Vegan Coconut Milk Rice Pudding with Citrus and Ginger

I could eat this whole thing in one go, being a coconut addict and it’s delicious for breakfast, lunch or dessert for dinner. The addition of the ginger and citrus really takes it to another dimension

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Serves 4

1 can (13.6 fluid oz.) full fat coconut milk
1 cup water
3/4 cup orange juice
2 tsp vanilla extract
1/8 tsp sea salt
1 cup long grain basmati rice
2 to 4 tbsp maple syrup, to taste
1 tsp cinnamon
1 tsp ground ginger
1 tbsp orange zest

Mix the coconut milk, water, orange juice, vanilla extract, salt, and rice in a medium-sized pot. Bring the mixture to a boil and reduce to a low simmer. Cover the pot, but leave the lid very slightly ajar to let steam escape.

Simmer the rice for 30 minutes, or until most of the liquid has absorbed. Stir in maple syrup, ginger, cinnamon, and zest. Continue cooking till rice is creamy and soft. If necessary, add a little more water or maple syrup.

Serve warm or cool, dusted with extra cinnamon if desired!

Lemongrass prawns with Thai noodle salad

This is a very refreshing Asian-style salad, perfect for a hot day. We have a Kaffir lime tree (well worth having, if you cook a lot of Asian food) but if you can’t buy Kaffir lime leaves, then use some grated  lime rind instead. This is also a great do-ahead recipe if you’re entertaining.

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Serves 8

For Prawns and Noodles:

2 stalks lemongrass, white parts only (optional)
Juice of 1 lime
1 Tbsp grated ginger
1 tsp Asian sesame oil
2 Tbsp extra-virgin olive oil
2 garlic cloves, chopped
1 fresh Kaffir lime leaf, finely chopped (optional)
1 tsp salt
½ tsp black pepper
2 lb tiger prawns, peeled and deveined
1 (8-oz) package bean thread (cellophane) noodles

For Dressing:

2 Tbsp rice wine vinegar
Juice of 1 lime
1 tsp Asian sesame oil
2 Tbsp olive oil
1 Tbsp chopped ginger
2 tsp soy sauce
½ tsp red pepper flakes

For Garnish:

2 Tbsp chopped cilantro, plus sprigs
2 Tbsp chopped fresh mint
4 spring onions, chopped

Directions

For prawns and noodles: Peel outer layer of lemongrass. Cut into very fine crosswise slices and transfer to a large bowl.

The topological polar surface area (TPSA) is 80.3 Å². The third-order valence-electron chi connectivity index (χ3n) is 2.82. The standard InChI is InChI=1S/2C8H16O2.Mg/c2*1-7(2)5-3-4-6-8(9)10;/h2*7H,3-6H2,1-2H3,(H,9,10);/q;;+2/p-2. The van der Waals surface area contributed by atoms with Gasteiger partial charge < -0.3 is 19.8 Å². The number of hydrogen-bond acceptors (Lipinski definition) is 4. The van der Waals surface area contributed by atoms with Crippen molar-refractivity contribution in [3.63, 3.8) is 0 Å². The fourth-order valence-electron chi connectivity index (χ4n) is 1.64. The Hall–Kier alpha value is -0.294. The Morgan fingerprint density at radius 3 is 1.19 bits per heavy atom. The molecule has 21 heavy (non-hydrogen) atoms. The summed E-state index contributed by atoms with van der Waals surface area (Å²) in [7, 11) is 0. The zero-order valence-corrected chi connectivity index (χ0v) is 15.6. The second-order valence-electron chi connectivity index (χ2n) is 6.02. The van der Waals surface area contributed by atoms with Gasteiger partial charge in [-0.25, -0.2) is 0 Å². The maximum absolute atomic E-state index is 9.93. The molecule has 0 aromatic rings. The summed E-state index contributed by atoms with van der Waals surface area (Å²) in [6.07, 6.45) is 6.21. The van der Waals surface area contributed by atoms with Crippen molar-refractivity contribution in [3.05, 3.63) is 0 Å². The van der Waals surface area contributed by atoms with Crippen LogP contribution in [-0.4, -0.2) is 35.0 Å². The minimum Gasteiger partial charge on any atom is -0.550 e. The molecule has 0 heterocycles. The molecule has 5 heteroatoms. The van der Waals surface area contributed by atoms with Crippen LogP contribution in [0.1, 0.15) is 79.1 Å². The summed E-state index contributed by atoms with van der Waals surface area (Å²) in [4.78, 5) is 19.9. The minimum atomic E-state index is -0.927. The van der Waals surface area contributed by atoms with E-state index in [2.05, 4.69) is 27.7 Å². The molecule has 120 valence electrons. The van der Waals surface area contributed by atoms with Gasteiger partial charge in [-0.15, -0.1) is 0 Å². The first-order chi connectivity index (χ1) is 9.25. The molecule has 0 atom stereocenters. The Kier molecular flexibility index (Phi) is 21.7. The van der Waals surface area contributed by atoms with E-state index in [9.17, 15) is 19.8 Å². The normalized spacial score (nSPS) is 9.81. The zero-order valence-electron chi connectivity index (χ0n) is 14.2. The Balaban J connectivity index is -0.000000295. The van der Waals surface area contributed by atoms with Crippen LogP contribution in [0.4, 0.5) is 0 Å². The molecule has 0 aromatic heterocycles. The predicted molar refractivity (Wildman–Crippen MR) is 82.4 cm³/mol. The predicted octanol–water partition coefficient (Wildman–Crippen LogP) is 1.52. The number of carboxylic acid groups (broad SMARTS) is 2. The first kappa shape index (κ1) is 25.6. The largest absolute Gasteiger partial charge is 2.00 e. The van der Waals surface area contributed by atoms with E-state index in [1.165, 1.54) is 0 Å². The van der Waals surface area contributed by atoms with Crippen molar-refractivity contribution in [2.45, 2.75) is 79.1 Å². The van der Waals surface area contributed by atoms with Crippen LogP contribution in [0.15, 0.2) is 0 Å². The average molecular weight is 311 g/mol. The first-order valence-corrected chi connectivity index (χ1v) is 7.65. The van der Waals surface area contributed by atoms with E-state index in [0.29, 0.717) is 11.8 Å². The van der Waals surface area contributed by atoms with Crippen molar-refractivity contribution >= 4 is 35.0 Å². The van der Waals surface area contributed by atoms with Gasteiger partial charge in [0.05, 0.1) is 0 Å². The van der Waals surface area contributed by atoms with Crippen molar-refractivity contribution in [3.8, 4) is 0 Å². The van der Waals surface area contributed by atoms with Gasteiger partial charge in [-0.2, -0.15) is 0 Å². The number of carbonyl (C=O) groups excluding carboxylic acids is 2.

In same bowl, combine lime juice, ginger, sesame oil, olive oil, garlic, lime leaf, salt, and pepper. Add prawns and toss to coat. Chill for 1 hour.

In a large sauté pan over medium-high, cook prawns for 2 minutes on each side or until done. Transfer to a plate.

Put noodles in a bowl; cover with boiling water. Let stand for 5 minutes. Drain and set aside.

Make dressing: In a large bowl, whisk all ingredients.

Add noodles and toss, then add prawns. Garnish with chopped cilantro, mint, spring onions, and cilantro sprigs.

Simple, stunning salmon tartare

On a hot day with a glass of champagne or Rose what could be more wonderful than this?

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Serves 4

8 oz fresh boneless wild salmon, diced
1 jalapeno pepper, seeded and minced
1 tbsp grated fresh ginger
1 tbsp chopped fresh cilantro
1 tbsp chopped fresh dill
1 tsp sesame oil
1 tbsp good quality mayonnaise

In a medium bowl, combine all the ingredients. Refrigerate until very cold before serving.

Chinese chicken salad

Don’t be put off by the number of ingredients in the dressing. It is well worth it and you will mostly have them in the pantry if you like Asian-style cooking. This is one of my favorite salads.

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Serves 6

For the Sesame-ginger dressing
3 tbsp Chinese mustard
1/2 cup sesame oil
1/4 cup olive oil
1/4 cup honey
1/2 cup light soy sauce
1 cup rice wine vinegar
1 medium piece of ginger, grated
1 garlic clove, chopped
1 tbsp hoisin sauce (available in most supermarkets)
1/2 tbsp sweet chilli paste
Salt and freshly ground black pepper, to taste

To make the dressing;

Put the mustard in a blender and then add the sesame oil, olive oil, honey, soy sauce, rice wine vinegar, ginger, garlic, hoisin sauce, sweet chilli sauce and salt and pepper (go lightly on the salt because of the soy sauce).
Give it a quick blend and check for seasoning.

For the chicken salad

1 medium Napa cabbage, washed and shredded
1 medium iceberg lettuce, washed and thinly sliced
1 medium romaine lettuce, washed and chopped
1 red bell pepper, julienned
1 green bell pepper, julienned
1 cup snow peas, sliced
4 green onions, chopped
3/4 to 1 cup dry roasted peanuts
1 cup carrots, peeled and shredded
1 cup bean sprouts
6 chicken breasts, (6 oz each) cooked and diced
Garnishes for the salad
crispy wontons (available in supermarkets)
1/4 cup fresh cilantro, chopped
2 tbsp white sesame seeds, toasted

To make the salad

In a large bowl, combine the cabbage, lettuces, peppers, snow peas, peanuts, green onions, carrots, beansprouts and diced chicken.
Toss together with the sesame-ginger dressing until well combined.
Divide the salad among 6 plates and garnish with the crispy wontons, cilantro and toasted sesame seeds.